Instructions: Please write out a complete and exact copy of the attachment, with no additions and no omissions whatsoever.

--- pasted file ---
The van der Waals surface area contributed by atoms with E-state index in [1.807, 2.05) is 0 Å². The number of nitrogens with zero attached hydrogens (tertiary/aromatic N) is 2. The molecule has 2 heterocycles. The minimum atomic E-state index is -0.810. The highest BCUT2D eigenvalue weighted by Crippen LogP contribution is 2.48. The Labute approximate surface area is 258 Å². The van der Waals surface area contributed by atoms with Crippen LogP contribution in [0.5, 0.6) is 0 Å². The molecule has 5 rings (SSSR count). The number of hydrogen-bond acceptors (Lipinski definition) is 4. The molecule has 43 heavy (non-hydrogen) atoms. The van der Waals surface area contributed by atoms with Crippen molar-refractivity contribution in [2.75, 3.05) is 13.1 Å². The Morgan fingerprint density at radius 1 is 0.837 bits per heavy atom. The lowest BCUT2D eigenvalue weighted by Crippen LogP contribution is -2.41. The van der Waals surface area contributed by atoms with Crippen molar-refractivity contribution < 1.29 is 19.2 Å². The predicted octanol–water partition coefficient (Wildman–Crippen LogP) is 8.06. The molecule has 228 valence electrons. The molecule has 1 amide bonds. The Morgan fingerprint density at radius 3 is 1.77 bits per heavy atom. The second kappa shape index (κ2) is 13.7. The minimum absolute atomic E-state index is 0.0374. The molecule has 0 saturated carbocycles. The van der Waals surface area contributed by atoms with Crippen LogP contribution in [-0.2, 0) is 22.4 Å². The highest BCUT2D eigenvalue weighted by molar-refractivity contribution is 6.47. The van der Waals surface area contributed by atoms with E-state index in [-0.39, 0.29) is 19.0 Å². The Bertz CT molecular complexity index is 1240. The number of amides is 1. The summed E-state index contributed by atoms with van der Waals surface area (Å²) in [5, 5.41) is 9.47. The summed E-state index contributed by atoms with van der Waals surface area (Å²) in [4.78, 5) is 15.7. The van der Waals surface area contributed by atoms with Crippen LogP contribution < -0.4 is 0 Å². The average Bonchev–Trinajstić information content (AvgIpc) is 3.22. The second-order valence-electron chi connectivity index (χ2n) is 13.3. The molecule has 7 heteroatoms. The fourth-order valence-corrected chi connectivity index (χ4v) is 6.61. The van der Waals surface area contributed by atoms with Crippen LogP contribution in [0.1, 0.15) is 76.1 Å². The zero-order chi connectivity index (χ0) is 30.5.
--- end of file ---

The van der Waals surface area contributed by atoms with E-state index in [1.807, 2.05) is 0 Å². The number of nitrogens with zero attached hydrogens (tertiary/aromatic N) is 2. The molecule has 2 heterocycles. The minimum atomic E-state index is -0.810. The highest BCUT2D eigenvalue weighted by Crippen LogP contribution is 2.48. The Labute approximate surface area is 258 Å². The van der Waals surface area contributed by atoms with Crippen LogP contribution in [0.5, 0.6) is 0 Å². The molecule has 5 rings (SSSR count). The number of hydrogen-bond acceptors (Lipinski definition) is 4. The molecule has 43 heavy (non-hydrogen) atoms. The van der Waals surface area contributed by atoms with Crippen molar-refractivity contribution in [2.75, 3.05) is 13.1 Å². The Morgan fingerprint density at radius 1 is 0.837 bits per heavy atom. The lowest BCUT2D eigenvalue weighted by Crippen LogP contribution is -2.41. The van der Waals surface area contributed by atoms with Crippen molar-refractivity contribution < 1.29 is 19.2 Å². The predicted octanol–water partition coefficient (Wildman–Crippen LogP) is 8.06. The molecule has 228 valence electrons. The molecule has 1 amide bonds. The Morgan fingerprint density at radius 3 is 1.77 bits per heavy atom. The second kappa shape index (κ2) is 13.7. The minimum absolute atomic E-state index is 0.0374. The molecule has 0 saturated carbocycles. The van der Waals surface area contributed by atoms with Crippen LogP contribution in [-0.2, 0) is 22.4 Å². The highest BCUT2D eigenvalue weighted by molar-refractivity contribution is 6.47. The van der Waals surface area contributed by atoms with E-state index in [-0.39, 0.29) is 19.0 Å². The Bertz CT molecular complexity index is 1240. The number of amides is 1. The summed E-state index contributed by atoms with van der Waals surface area (Å²) in [5, 5.41) is 9.47. The summed E-state index contributed by atoms with van der Waals surface area (Å²) in [4.78, 5) is 15.7. The van der Waals surface area contributed by atoms with Crippen LogP contribution < -0.4 is 0 Å². The average Bonchev–Trinajstić information content (AvgIpc) is 3.22. The second-order valence-electron chi connectivity index (χ2n) is 13.3. The molecule has 7 heteroatoms. The fourth-order valence-corrected chi connectivity index (χ4v) is 6.61. The van der Waals surface area contributed by atoms with Crippen LogP contribution in [0.1, 0.15) is 76.1 Å². The zero-order chi connectivity index (χ0) is 30.5.